Saturday, December 8, 2012

Pertussis on the Upswing in the United States: What Can Be Done?

Here are the most recent numbers from the CDC on pertussis infections in the United States.

Bordetella pertussis (
Pertussis, a respiratory illness also known as "whooping cough," is caused by the bacteria Bordetella pertussis and is a highly contagious disease. The disease is spread from person to person by coughing and sneezing. In adults, the disease usually begins with cold-like symptoms, with the disease later characterized by fits of severe coughing; disease can go on for months and is sometimes referred to as the "100 day cough." Violent coughing episodes lead to a paucity of air in the lungs, with the "whooping" sound thereafter generated by rapid inhalation; listen here for what this sounds like.

Pertussis is associated with significant morbidity in children, adolescents and adults, but can be fatal to younger children, especially infants. Infants can develop apnea (long periods of not breathing) and die from this illness; over 50% of infants less than 1 year of age who develop pertussis need to be hospitalized.

Pertussis is common in the United States, and periodic spikes in cases are seen every 3-5 years. The last spike was in 2010 where there were 27,550 cases reported; we thereafter saw a decline in cases in 2011. We have seen a spike in cases in 2012, with over 36,000 cases reported to the CDC by November 17th with 16 deaths. Some states (such as Washington, Minnesota, Vermont and Wisconsin) have been hit particularly hard; see the table below.
Although good vaccines are available for pertussis (and are included in the standard childhood vaccination program in the United States), by late childhood immunity from these can wane thereby leaving older children, adolescents and adults at risk for developing the disease. This waning immunity is partly responsible for why the disease is still common. Additionally, as the initial symptoms are non-specific, the disease is often not recognized until late (if at all), with an infected person transmitting the infection on to others.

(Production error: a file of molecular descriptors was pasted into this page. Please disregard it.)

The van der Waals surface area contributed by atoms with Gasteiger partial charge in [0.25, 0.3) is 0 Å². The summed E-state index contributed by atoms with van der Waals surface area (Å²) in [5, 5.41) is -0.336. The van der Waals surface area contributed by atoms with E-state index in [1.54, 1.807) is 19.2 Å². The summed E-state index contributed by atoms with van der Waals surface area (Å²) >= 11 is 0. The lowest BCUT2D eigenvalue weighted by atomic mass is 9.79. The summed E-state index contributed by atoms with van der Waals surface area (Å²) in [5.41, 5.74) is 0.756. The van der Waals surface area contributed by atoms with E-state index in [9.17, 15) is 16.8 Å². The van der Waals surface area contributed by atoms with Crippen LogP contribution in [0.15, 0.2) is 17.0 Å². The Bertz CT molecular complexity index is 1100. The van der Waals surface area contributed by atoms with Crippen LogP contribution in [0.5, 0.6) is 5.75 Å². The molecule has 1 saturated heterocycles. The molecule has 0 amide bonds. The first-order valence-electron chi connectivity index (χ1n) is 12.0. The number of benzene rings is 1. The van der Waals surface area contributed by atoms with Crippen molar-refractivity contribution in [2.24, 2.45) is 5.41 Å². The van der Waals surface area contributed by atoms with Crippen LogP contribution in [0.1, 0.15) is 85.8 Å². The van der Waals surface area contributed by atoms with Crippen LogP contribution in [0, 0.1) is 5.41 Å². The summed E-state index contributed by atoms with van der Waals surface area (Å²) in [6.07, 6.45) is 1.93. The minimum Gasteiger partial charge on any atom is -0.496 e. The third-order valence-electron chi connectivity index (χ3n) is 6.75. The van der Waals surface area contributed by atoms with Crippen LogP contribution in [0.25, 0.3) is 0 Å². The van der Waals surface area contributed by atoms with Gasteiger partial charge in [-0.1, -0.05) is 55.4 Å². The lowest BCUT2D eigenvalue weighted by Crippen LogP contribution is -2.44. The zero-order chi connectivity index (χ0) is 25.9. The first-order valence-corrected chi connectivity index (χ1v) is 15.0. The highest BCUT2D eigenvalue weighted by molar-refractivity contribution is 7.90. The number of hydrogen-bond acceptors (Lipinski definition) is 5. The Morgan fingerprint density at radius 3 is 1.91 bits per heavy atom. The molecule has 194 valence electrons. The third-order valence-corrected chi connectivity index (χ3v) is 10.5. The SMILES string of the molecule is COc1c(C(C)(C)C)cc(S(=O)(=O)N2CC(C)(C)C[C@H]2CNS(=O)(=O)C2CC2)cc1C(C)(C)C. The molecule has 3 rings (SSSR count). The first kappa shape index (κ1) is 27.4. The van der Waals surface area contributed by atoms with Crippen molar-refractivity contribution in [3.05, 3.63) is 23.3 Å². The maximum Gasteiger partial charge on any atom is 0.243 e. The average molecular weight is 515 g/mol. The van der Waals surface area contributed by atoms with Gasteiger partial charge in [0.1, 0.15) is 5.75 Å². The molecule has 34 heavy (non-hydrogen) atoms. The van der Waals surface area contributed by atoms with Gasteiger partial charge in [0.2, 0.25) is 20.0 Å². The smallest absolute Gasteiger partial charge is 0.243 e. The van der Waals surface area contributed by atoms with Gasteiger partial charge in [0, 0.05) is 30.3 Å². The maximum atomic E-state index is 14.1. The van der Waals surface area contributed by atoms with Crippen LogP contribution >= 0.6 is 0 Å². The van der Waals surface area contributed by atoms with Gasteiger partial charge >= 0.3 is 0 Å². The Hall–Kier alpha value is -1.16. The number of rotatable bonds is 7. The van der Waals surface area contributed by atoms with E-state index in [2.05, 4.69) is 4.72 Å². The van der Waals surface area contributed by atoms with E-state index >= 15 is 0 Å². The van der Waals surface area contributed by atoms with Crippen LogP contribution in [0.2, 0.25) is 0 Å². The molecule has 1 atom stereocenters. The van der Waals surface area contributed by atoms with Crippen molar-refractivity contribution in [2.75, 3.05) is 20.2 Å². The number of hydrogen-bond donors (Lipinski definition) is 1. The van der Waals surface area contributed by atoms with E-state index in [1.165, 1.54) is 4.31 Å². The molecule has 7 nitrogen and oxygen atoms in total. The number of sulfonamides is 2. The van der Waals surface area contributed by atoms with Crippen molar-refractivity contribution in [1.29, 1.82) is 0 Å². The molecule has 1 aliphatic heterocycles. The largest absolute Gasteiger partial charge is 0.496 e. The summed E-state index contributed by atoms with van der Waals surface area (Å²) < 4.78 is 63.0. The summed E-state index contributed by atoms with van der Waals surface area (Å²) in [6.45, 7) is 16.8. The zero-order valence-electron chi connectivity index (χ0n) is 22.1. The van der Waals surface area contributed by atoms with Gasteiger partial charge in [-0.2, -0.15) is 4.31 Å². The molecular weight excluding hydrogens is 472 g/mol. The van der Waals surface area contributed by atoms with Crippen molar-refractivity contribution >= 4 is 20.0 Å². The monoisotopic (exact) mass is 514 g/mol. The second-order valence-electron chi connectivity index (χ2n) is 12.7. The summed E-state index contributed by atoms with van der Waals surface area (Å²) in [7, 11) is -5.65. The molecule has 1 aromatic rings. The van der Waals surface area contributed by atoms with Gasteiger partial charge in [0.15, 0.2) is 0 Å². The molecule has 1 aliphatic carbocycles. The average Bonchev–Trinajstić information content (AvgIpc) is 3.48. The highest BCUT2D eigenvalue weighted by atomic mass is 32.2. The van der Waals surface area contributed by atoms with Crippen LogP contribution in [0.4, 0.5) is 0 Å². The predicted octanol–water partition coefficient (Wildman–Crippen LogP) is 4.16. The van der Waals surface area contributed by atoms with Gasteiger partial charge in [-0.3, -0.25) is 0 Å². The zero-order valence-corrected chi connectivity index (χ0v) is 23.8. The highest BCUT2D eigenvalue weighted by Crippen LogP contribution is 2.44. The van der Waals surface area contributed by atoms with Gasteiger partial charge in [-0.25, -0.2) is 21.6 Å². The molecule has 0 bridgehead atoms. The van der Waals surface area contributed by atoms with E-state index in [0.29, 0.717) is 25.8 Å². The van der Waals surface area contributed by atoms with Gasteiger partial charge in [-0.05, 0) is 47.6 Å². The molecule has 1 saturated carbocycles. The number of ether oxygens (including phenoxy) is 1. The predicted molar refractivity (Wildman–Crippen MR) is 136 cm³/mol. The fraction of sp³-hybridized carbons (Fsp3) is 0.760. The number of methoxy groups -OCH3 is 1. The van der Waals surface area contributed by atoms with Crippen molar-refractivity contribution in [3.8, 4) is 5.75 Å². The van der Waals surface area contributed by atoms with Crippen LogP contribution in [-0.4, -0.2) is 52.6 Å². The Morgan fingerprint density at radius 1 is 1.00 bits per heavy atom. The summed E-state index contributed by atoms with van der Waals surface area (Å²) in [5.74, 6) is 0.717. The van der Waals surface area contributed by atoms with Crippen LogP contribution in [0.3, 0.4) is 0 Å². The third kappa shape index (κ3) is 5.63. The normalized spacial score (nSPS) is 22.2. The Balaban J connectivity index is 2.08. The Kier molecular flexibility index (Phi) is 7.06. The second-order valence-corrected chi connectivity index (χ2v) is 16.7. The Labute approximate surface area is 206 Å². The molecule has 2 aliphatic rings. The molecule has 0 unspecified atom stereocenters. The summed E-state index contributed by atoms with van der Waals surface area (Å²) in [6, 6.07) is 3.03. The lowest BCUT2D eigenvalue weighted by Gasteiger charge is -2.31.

So what can be done? The most important thing is for people to be immunized against pertussis; if people don't contract the disease then they won't spread it to others, especially the population most at risk for disease complications: infants.

A booster of pertussis is recommended for children at 11 to 12 years of age and for all adults (this is the "Tdap" vaccine). Adults should receive a one-time Tetanus-Diphtheria-Pertussis vaccine ("Tdap") and can do so regardless of when they received their last tetanus shot. As infants are at particularly high risk for having severe disease with pertussis, families of young infants (including pregnant women) should make sure they have received the Tdap vaccine. More information about pertussis vaccination can be found here.

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